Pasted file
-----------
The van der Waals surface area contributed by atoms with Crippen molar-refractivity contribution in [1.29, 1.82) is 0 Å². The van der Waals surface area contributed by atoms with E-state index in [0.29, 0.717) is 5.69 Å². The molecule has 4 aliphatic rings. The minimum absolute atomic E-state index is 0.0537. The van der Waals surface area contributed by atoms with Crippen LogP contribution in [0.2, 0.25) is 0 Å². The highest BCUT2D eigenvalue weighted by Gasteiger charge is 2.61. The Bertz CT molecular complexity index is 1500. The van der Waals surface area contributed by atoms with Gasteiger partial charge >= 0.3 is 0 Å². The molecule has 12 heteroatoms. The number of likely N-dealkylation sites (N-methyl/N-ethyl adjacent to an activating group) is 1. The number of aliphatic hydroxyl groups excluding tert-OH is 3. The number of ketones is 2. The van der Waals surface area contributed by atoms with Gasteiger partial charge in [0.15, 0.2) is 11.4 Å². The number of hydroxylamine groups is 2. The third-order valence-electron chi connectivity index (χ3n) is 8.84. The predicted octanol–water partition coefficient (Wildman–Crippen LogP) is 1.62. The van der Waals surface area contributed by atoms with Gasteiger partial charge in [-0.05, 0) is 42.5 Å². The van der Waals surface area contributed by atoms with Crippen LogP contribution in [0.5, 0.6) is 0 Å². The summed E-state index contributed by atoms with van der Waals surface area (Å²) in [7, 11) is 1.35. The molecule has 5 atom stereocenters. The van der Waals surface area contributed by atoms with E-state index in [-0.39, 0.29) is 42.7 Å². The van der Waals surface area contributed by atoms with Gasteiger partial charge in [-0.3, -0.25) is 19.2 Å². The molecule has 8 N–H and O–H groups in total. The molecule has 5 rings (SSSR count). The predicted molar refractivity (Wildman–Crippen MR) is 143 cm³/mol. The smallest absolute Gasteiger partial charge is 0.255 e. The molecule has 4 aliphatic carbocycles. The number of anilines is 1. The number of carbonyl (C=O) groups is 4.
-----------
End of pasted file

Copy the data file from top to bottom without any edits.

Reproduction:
The van der Waals surface area contributed by atoms with Crippen molar-refractivity contribution in [1.29, 1.82) is 0 Å². The van der Waals surface area contributed by atoms with E-state index in [0.29, 0.717) is 5.69 Å². The molecule has 4 aliphatic rings. The minimum absolute atomic E-state index is 0.0537. The van der Waals surface area contributed by atoms with Crippen LogP contribution in [0.2, 0.25) is 0 Å². The highest BCUT2D eigenvalue weighted by Gasteiger charge is 2.61. The Bertz CT molecular complexity index is 1500. The van der Waals surface area contributed by atoms with Gasteiger partial charge >= 0.3 is 0 Å². The molecule has 12 heteroatoms. The number of likely N-dealkylation sites (N-methyl/N-ethyl adjacent to an activating group) is 1. The number of aliphatic hydroxyl groups excluding tert-OH is 3. The number of ketones is 2. The van der Waals surface area contributed by atoms with Gasteiger partial charge in [0.15, 0.2) is 11.4 Å². The number of hydroxylamine groups is 2. The third-order valence-electron chi connectivity index (χ3n) is 8.84. The predicted octanol–water partition coefficient (Wildman–Crippen LogP) is 1.62. The van der Waals surface area contributed by atoms with Gasteiger partial charge in [-0.05, 0) is 42.5 Å². The van der Waals surface area contributed by atoms with Crippen LogP contribution in [0.5, 0.6) is 0 Å². The summed E-state index contributed by atoms with van der Waals surface area (Å²) in [7, 11) is 1.35. The molecule has 5 atom stereocenters. The van der Waals surface area contributed by atoms with E-state index in [-0.39, 0.29) is 42.7 Å². The van der Waals surface area contributed by atoms with Gasteiger partial charge in [-0.3, -0.25) is 19.2 Å². The molecule has 8 N–H and O–H groups in total. The molecule has 5 rings (SSSR count). The predicted molar refractivity (Wildman–Crippen MR) is 143 cm³/mol. The smallest absolute Gasteiger partial charge is 0.255 e. The molecule has 4 aliphatic carbocycles. The number of anilines is 1. The number of carbonyl (C=O) groups is 4.